Radiofrequency ablation (RFA) is an outpatient procedure in which a specialized needle is used to apply heat directly to the nerves that are causing pain. After a nerve is heated in this way, it is unable to continue sending pain signals. Radiofrequency ablation is most commonly used to treat pain arising from the joints between the vertebrae in the spine, called facet joints.
Prior to recommending an RFA, your doctor will order a series of medial branch block procedures and review how your pain changed in response to them. Medial branch block is a diagnostic procedure that helps determine if you are likely to get relief from an RFA. If you get temporary relief from a series of medial branch blocks, then you have a greater chance of getting good pain relief from an RFA.
Radiofrequency energy has been used in medical procedures for over 75 years and is very safe. The RFA procedure itself has no risk of paralysis or weakness and very low risk for infection and neuralgia. Most patients have minimal difficulties with the procedure.
Commonly used to treat or diagnose pain due to:
- Back pain from arthritic facet joints
When you come in for the procedure, you will have the opportunity to speak with a clinical staff member in order to have any questions answered, and you will sign a consent form. In the procedure room, you will lie on the treatment table, and the area on your body to undergo the treatment will be sterilized. A radiology tech will be present to guide the fluoroscope (x-ray machine) that your doctor will be using to visualize the needle. You will be given a local anesthetic to decrease the pain of the procedure. The needle will be placed against the nerve that is causing you pain, and will produce heat to disable the nerve’s ability to transmit pain. It takes about a minute and a half for the heat to work on the nerve, and each nerve must be treated at more than one site to increase the chances of pain relief.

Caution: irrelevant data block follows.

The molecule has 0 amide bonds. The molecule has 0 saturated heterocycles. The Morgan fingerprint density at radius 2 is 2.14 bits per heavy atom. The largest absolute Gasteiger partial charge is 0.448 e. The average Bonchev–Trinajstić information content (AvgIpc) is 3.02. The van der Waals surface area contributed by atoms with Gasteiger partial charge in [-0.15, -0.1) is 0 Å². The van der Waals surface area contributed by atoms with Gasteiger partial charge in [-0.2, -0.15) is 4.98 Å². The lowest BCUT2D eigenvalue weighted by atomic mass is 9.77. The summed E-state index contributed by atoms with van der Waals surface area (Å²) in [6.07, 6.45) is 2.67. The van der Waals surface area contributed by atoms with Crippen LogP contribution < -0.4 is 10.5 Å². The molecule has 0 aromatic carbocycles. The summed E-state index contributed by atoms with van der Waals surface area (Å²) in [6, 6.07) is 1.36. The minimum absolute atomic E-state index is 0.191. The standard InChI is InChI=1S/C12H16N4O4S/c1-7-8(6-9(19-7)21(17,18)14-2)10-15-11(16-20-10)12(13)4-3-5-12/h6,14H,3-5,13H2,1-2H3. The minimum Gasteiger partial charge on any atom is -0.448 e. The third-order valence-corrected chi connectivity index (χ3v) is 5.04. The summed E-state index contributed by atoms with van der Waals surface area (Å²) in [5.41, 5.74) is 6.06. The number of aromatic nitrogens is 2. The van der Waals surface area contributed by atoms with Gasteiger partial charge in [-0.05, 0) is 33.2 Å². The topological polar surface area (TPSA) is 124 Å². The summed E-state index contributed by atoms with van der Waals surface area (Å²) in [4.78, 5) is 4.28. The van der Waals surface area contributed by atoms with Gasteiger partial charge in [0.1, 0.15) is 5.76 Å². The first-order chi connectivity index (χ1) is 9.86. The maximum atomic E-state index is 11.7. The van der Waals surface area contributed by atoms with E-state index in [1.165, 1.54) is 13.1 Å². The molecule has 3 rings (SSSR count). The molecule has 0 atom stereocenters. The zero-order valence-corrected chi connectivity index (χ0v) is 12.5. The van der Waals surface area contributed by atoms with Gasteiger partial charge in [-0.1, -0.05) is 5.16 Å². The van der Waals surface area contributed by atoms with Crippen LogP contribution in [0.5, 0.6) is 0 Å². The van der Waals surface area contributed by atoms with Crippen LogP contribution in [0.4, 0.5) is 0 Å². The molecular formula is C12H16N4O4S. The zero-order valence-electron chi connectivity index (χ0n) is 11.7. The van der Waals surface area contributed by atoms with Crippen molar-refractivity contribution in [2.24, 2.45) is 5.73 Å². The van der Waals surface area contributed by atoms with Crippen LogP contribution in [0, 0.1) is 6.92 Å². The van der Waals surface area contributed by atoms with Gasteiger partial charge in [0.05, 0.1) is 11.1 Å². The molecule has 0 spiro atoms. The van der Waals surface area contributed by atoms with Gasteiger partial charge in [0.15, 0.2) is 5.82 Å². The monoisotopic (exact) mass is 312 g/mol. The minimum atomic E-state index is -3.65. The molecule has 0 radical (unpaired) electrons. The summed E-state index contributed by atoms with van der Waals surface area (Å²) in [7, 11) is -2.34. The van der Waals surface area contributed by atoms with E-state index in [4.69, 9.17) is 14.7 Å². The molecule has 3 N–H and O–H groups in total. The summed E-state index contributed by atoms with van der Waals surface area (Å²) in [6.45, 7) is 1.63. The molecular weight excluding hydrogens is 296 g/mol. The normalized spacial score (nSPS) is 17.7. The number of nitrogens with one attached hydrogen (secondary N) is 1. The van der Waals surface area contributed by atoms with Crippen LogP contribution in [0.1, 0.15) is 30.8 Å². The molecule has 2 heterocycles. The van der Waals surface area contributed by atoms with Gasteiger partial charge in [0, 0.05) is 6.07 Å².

Some patients may find this procedure to be painful. If you do feel pain, you should tell your doctor, as he may be able to make adjustments to reduce your discomfort. An entire RFA procedure usually takes about 30 to 45 minutes. When it is finished, the needle is removed and the site is covered by a sterile bandage. Following the procedure, you will be able to rest in a recovery area. You will be provided with discharge instructions. You will need to have a responsible adult with you to drive you home.
Recovery and Benefits
Recovery after the procedure
You may call Louisiana Pain Specialists if you have any concerns during your recovery from the procedure. After an RFA, you may feel a slight increase in pain for one to two weeks. You may use pain medicines, ice, and rest to reduce your pain.
Within four weeks, your pain is likely to be greatly reduced. It is possible that the nerves causing the pain may return over six to twenty four months after the procedure. Attending physical therapy and staying active can help build muscle strength and reduce your pain in the case that the nerves begin to deliver signals again. If they do return, they are likely to cause you less pain than before, and the procedure can be repeated to achieve similar results.
Studies have shown that RFA can reduce pain severity and frequency in the majority of patients for one to two years.
“Before my procedure, I was in bad condition. I had trouble walking because my back was hurting so bad. I’ve always cleaned my house myself because I like everything just so, but I had to hire someone to do it because of my pain. After my procedure, I got immediate relief. I was able to increase my activity level. I was able to get back to cleaning my own house and gardening. I have my life back.”
–Eva G., 75, Patient who received RFA procedure